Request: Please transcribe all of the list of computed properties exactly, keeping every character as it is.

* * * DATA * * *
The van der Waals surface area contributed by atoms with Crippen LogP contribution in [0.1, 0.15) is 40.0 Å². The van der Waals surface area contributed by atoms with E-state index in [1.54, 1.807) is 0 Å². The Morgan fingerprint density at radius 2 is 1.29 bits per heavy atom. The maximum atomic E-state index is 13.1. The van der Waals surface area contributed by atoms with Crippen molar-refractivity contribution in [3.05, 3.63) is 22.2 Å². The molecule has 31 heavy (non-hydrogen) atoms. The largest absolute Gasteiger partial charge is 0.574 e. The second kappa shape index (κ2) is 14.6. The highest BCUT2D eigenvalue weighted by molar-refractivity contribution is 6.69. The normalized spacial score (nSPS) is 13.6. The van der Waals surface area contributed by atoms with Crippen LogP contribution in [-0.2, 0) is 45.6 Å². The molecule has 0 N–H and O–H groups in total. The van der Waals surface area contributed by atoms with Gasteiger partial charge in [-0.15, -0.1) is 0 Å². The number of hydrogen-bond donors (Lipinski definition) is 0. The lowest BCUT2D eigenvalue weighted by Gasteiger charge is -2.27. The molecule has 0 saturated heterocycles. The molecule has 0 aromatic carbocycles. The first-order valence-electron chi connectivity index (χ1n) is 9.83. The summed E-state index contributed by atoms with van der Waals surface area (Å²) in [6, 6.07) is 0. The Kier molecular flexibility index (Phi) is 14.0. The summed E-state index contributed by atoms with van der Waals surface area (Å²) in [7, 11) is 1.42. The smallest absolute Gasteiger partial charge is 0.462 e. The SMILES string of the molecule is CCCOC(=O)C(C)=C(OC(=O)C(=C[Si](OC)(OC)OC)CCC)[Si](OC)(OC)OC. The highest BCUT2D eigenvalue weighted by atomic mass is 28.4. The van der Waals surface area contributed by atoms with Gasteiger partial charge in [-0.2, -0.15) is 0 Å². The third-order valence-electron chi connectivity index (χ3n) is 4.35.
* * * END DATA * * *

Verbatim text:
The van der Waals surface area contributed by atoms with Crippen LogP contribution in [0.1, 0.15) is 40.0 Å². The van der Waals surface area contributed by atoms with E-state index in [1.54, 1.807) is 0 Å². The Morgan fingerprint density at radius 2 is 1.29 bits per heavy atom. The maximum atomic E-state index is 13.1. The van der Waals surface area contributed by atoms with Crippen molar-refractivity contribution in [3.05, 3.63) is 22.2 Å². The molecule has 31 heavy (non-hydrogen) atoms. The largest absolute Gasteiger partial charge is 0.574 e. The second kappa shape index (κ2) is 14.6. The highest BCUT2D eigenvalue weighted by molar-refractivity contribution is 6.69. The normalized spacial score (nSPS) is 13.6. The van der Waals surface area contributed by atoms with Crippen LogP contribution in [-0.2, 0) is 45.6 Å². The molecule has 0 N–H and O–H groups in total. The van der Waals surface area contributed by atoms with Gasteiger partial charge in [-0.15, -0.1) is 0 Å². The number of hydrogen-bond donors (Lipinski definition) is 0. The lowest BCUT2D eigenvalue weighted by Gasteiger charge is -2.27. The molecule has 0 saturated heterocycles. The molecule has 0 aromatic carbocycles. The first-order valence-electron chi connectivity index (χ1n) is 9.83. The summed E-state index contributed by atoms with van der Waals surface area (Å²) in [6, 6.07) is 0. The Kier molecular flexibility index (Phi) is 14.0. The summed E-state index contributed by atoms with van der Waals surface area (Å²) in [7, 11) is 1.42. The smallest absolute Gasteiger partial charge is 0.462 e. The SMILES string of the molecule is CCCOC(=O)C(C)=C(OC(=O)C(=C[Si](OC)(OC)OC)CCC)[Si](OC)(OC)OC. The highest BCUT2D eigenvalue weighted by atomic mass is 28.4. The van der Waals surface area contributed by atoms with Gasteiger partial charge in [-0.2, -0.15) is 0 Å². The third-order valence-electron chi connectivity index (χ3n) is 4.35.